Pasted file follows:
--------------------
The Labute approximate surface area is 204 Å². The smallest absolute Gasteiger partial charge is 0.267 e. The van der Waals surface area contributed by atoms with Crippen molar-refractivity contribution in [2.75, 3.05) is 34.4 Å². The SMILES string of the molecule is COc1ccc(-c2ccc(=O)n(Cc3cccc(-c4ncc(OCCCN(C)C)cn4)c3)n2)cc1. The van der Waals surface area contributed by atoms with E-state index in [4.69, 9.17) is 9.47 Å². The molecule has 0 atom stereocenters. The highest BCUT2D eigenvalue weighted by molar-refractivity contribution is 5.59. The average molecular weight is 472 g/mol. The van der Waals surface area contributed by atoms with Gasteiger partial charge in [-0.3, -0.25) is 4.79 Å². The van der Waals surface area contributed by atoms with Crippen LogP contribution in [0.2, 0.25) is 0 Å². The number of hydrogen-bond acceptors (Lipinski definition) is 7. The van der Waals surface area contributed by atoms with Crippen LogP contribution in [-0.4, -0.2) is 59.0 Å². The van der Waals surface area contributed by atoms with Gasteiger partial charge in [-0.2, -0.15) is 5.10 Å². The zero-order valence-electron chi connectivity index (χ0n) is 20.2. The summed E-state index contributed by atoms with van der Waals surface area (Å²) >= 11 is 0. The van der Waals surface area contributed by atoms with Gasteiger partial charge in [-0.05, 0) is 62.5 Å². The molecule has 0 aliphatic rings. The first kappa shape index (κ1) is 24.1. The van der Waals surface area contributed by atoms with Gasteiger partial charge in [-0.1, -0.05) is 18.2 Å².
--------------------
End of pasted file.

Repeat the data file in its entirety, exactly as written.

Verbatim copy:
The Labute approximate surface area is 204 Å². The smallest absolute Gasteiger partial charge is 0.267 e. The van der Waals surface area contributed by atoms with Crippen molar-refractivity contribution in [2.75, 3.05) is 34.4 Å². The SMILES string of the molecule is COc1ccc(-c2ccc(=O)n(Cc3cccc(-c4ncc(OCCCN(C)C)cn4)c3)n2)cc1. The van der Waals surface area contributed by atoms with E-state index in [4.69, 9.17) is 9.47 Å². The molecule has 0 atom stereocenters. The highest BCUT2D eigenvalue weighted by molar-refractivity contribution is 5.59. The average molecular weight is 472 g/mol. The van der Waals surface area contributed by atoms with Gasteiger partial charge in [-0.3, -0.25) is 4.79 Å². The van der Waals surface area contributed by atoms with Crippen LogP contribution in [0.2, 0.25) is 0 Å². The number of hydrogen-bond acceptors (Lipinski definition) is 7. The van der Waals surface area contributed by atoms with Crippen LogP contribution in [-0.4, -0.2) is 59.0 Å². The van der Waals surface area contributed by atoms with Gasteiger partial charge in [-0.2, -0.15) is 5.10 Å². The zero-order valence-electron chi connectivity index (χ0n) is 20.2. The summed E-state index contributed by atoms with van der Waals surface area (Å²) >= 11 is 0. The van der Waals surface area contributed by atoms with Gasteiger partial charge in [-0.05, 0) is 62.5 Å². The molecule has 0 aliphatic rings. The first kappa shape index (κ1) is 24.1. The van der Waals surface area contributed by atoms with Gasteiger partial charge in [-0.1, -0.05) is 18.2 Å².